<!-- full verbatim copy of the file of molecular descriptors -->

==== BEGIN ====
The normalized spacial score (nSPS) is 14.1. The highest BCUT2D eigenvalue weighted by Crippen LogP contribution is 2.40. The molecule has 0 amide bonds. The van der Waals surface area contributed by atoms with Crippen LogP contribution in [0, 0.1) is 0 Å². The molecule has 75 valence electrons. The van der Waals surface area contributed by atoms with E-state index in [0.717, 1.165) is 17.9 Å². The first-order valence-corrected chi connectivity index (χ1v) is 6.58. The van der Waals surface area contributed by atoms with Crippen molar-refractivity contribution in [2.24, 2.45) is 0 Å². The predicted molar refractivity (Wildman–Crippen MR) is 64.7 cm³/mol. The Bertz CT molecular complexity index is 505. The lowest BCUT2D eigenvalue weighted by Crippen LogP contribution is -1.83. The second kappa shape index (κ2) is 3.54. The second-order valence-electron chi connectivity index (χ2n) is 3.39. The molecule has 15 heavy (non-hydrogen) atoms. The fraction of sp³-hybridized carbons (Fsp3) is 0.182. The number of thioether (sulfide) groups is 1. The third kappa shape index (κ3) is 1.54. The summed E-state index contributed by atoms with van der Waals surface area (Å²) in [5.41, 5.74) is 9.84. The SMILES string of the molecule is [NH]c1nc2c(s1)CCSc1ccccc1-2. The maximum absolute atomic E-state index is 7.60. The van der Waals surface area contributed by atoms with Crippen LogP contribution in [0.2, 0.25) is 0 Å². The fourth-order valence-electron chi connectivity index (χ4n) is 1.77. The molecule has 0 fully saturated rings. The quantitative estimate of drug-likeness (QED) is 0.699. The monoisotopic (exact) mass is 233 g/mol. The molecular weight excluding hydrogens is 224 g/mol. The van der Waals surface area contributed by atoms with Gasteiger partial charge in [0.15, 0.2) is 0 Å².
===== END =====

The normalized spacial score (nSPS) is 14.1. The highest BCUT2D eigenvalue weighted by Crippen LogP contribution is 2.40. The molecule has 0 amide bonds. The van der Waals surface area contributed by atoms with Crippen LogP contribution in [0, 0.1) is 0 Å². The molecule has 75 valence electrons. The van der Waals surface area contributed by atoms with E-state index in [0.717, 1.165) is 17.9 Å². The first-order valence-corrected chi connectivity index (χ1v) is 6.58. The van der Waals surface area contributed by atoms with Crippen molar-refractivity contribution in [2.24, 2.45) is 0 Å². The predicted molar refractivity (Wildman–Crippen MR) is 64.7 cm³/mol. The Bertz CT molecular complexity index is 505. The lowest BCUT2D eigenvalue weighted by Crippen LogP contribution is -1.83. The second kappa shape index (κ2) is 3.54. The second-order valence-electron chi connectivity index (χ2n) is 3.39. The molecule has 15 heavy (non-hydrogen) atoms. The fraction of sp³-hybridized carbons (Fsp3) is 0.182. The number of thioether (sulfide) groups is 1. The third kappa shape index (κ3) is 1.54. The summed E-state index contributed by atoms with van der Waals surface area (Å²) in [5.41, 5.74) is 9.84. The SMILES string of the molecule is [NH]c1nc2c(s1)CCSc1ccccc1-2. The maximum absolute atomic E-state index is 7.60. The van der Waals surface area contributed by atoms with Crippen LogP contribution in [0.2, 0.25) is 0 Å². The fourth-order valence-electron chi connectivity index (χ4n) is 1.77. The molecule has 0 fully saturated rings. The quantitative estimate of drug-likeness (QED) is 0.699. The monoisotopic (exact) mass is 233 g/mol. The molecular weight excluding hydrogens is 224 g/mol. The van der Waals surface area contributed by atoms with Gasteiger partial charge in [0.15, 0.2) is 0 Å².